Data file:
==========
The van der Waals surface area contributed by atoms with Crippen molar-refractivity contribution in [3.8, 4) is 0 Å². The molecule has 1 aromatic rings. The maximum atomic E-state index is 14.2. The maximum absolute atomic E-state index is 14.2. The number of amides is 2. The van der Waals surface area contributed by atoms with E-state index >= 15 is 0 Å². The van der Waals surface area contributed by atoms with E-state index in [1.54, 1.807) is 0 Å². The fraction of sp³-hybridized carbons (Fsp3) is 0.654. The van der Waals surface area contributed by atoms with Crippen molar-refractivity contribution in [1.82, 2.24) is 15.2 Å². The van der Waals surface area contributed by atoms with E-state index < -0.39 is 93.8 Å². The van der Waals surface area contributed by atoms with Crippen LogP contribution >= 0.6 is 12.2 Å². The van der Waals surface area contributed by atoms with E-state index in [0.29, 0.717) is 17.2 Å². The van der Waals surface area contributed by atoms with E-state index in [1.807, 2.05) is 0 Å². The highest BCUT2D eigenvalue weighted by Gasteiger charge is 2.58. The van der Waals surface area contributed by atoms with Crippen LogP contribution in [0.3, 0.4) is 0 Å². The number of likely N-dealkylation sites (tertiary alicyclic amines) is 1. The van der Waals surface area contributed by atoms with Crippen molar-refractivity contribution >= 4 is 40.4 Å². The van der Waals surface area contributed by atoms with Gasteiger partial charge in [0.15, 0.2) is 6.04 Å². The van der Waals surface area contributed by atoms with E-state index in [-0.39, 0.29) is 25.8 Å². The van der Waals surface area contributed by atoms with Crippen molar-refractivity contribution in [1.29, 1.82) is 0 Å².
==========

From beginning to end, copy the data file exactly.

The van der Waals surface area contributed by atoms with Crippen molar-refractivity contribution in [3.8, 4) is 0 Å². The molecule has 1 aromatic rings. The maximum atomic E-state index is 14.2. The maximum absolute atomic E-state index is 14.2. The number of amides is 2. The van der Waals surface area contributed by atoms with E-state index >= 15 is 0 Å². The van der Waals surface area contributed by atoms with E-state index in [1.54, 1.807) is 0 Å². The fraction of sp³-hybridized carbons (Fsp3) is 0.654. The van der Waals surface area contributed by atoms with Crippen molar-refractivity contribution in [1.82, 2.24) is 15.2 Å². The van der Waals surface area contributed by atoms with E-state index < -0.39 is 93.8 Å². The van der Waals surface area contributed by atoms with Crippen LogP contribution >= 0.6 is 12.2 Å². The van der Waals surface area contributed by atoms with E-state index in [0.29, 0.717) is 17.2 Å². The van der Waals surface area contributed by atoms with E-state index in [1.807, 2.05) is 0 Å². The highest BCUT2D eigenvalue weighted by Gasteiger charge is 2.58. The van der Waals surface area contributed by atoms with Crippen LogP contribution in [0.3, 0.4) is 0 Å². The number of likely N-dealkylation sites (tertiary alicyclic amines) is 1. The van der Waals surface area contributed by atoms with Crippen molar-refractivity contribution >= 4 is 40.4 Å². The van der Waals surface area contributed by atoms with Gasteiger partial charge in [0.15, 0.2) is 6.04 Å². The van der Waals surface area contributed by atoms with E-state index in [-0.39, 0.29) is 25.8 Å². The van der Waals surface area contributed by atoms with Crippen molar-refractivity contribution in [1.29, 1.82) is 0 Å².